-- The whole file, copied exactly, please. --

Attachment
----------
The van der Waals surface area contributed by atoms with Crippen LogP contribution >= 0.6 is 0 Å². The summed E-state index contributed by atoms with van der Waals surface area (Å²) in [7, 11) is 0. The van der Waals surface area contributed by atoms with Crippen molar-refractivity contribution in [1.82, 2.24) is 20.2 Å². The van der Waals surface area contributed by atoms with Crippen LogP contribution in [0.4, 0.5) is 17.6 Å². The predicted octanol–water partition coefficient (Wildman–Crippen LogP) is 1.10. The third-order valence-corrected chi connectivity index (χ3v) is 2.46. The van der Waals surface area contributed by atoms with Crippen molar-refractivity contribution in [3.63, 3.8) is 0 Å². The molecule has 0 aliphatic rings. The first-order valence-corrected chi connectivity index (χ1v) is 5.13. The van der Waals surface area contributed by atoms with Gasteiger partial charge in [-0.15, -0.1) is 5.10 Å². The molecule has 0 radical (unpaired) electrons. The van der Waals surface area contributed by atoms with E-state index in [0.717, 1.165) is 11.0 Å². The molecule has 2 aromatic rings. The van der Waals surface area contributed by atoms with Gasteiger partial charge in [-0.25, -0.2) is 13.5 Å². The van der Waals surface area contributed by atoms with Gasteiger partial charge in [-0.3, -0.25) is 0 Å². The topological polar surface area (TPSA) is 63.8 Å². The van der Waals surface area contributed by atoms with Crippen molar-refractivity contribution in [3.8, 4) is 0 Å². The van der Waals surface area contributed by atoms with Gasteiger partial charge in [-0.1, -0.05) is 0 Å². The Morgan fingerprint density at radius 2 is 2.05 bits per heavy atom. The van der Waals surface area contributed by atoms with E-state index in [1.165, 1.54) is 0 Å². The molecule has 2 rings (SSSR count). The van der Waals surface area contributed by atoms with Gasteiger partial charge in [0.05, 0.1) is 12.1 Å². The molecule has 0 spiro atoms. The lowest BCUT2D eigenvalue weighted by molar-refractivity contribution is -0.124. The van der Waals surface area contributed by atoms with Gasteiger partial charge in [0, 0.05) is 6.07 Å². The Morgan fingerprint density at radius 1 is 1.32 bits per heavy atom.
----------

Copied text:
The van der Waals surface area contributed by atoms with Crippen LogP contribution >= 0.6 is 0 Å². The summed E-state index contributed by atoms with van der Waals surface area (Å²) in [7, 11) is 0. The van der Waals surface area contributed by atoms with Crippen molar-refractivity contribution in [1.82, 2.24) is 20.2 Å². The van der Waals surface area contributed by atoms with Crippen LogP contribution in [0.4, 0.5) is 17.6 Å². The predicted octanol–water partition coefficient (Wildman–Crippen LogP) is 1.10. The third-order valence-corrected chi connectivity index (χ3v) is 2.46. The van der Waals surface area contributed by atoms with Crippen molar-refractivity contribution in [3.63, 3.8) is 0 Å². The molecule has 0 aliphatic rings. The first-order valence-corrected chi connectivity index (χ1v) is 5.13. The van der Waals surface area contributed by atoms with Gasteiger partial charge in [-0.15, -0.1) is 5.10 Å². The molecule has 0 radical (unpaired) electrons. The van der Waals surface area contributed by atoms with E-state index in [0.717, 1.165) is 11.0 Å². The molecule has 2 aromatic rings. The van der Waals surface area contributed by atoms with Gasteiger partial charge in [-0.25, -0.2) is 13.5 Å². The van der Waals surface area contributed by atoms with Gasteiger partial charge in [-0.3, -0.25) is 0 Å². The topological polar surface area (TPSA) is 63.8 Å². The van der Waals surface area contributed by atoms with Crippen molar-refractivity contribution in [3.8, 4) is 0 Å². The van der Waals surface area contributed by atoms with Gasteiger partial charge in [-0.1, -0.05) is 0 Å². The Morgan fingerprint density at radius 2 is 2.05 bits per heavy atom. The van der Waals surface area contributed by atoms with E-state index in [1.165, 1.54) is 0 Å². The molecule has 2 rings (SSSR count). The van der Waals surface area contributed by atoms with Gasteiger partial charge in [0.05, 0.1) is 12.1 Å². The molecule has 0 spiro atoms. The lowest BCUT2D eigenvalue weighted by molar-refractivity contribution is -0.124. The van der Waals surface area contributed by atoms with Gasteiger partial charge in [0, 0.05) is 6.07 Å². The Morgan fingerprint density at radius 1 is 1.32 bits per heavy atom.